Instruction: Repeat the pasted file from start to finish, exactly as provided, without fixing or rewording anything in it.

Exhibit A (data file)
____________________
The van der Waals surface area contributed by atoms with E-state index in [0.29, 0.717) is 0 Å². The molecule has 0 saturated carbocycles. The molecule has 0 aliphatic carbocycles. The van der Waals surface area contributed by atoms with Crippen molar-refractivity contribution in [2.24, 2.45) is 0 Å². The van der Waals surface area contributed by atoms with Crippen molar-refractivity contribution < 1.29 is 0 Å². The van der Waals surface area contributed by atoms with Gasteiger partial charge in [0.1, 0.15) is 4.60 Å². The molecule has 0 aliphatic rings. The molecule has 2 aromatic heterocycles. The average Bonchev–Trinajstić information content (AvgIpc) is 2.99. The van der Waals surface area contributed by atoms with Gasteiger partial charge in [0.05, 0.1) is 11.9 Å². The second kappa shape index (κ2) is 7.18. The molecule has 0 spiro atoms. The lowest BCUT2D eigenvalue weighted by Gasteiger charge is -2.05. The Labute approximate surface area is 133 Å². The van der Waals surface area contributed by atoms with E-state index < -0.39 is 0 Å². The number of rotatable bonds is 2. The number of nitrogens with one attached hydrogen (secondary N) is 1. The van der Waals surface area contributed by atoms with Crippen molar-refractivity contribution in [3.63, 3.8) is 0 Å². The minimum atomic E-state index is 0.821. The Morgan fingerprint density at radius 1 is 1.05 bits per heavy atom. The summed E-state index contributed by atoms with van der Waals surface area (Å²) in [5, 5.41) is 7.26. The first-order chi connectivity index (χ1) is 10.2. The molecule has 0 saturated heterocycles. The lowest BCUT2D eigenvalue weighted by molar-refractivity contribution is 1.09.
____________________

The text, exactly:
The van der Waals surface area contributed by atoms with E-state index in [0.29, 0.717) is 0 Å². The molecule has 0 saturated carbocycles. The molecule has 0 aliphatic carbocycles. The van der Waals surface area contributed by atoms with Crippen molar-refractivity contribution in [2.24, 2.45) is 0 Å². The van der Waals surface area contributed by atoms with Crippen molar-refractivity contribution < 1.29 is 0 Å². The van der Waals surface area contributed by atoms with Gasteiger partial charge in [0.1, 0.15) is 4.60 Å². The molecule has 0 aliphatic rings. The molecule has 2 aromatic heterocycles. The average Bonchev–Trinajstić information content (AvgIpc) is 2.99. The van der Waals surface area contributed by atoms with Gasteiger partial charge in [0.05, 0.1) is 11.9 Å². The second kappa shape index (κ2) is 7.18. The molecule has 0 spiro atoms. The lowest BCUT2D eigenvalue weighted by Gasteiger charge is -2.05. The Labute approximate surface area is 133 Å². The van der Waals surface area contributed by atoms with E-state index < -0.39 is 0 Å². The number of rotatable bonds is 2. The number of nitrogens with one attached hydrogen (secondary N) is 1. The van der Waals surface area contributed by atoms with Crippen molar-refractivity contribution in [3.63, 3.8) is 0 Å². The minimum atomic E-state index is 0.821. The Morgan fingerprint density at radius 1 is 1.05 bits per heavy atom. The summed E-state index contributed by atoms with van der Waals surface area (Å²) in [5, 5.41) is 7.26. The first-order chi connectivity index (χ1) is 10.2. The molecule has 0 saturated heterocycles. The lowest BCUT2D eigenvalue weighted by molar-refractivity contribution is 1.09.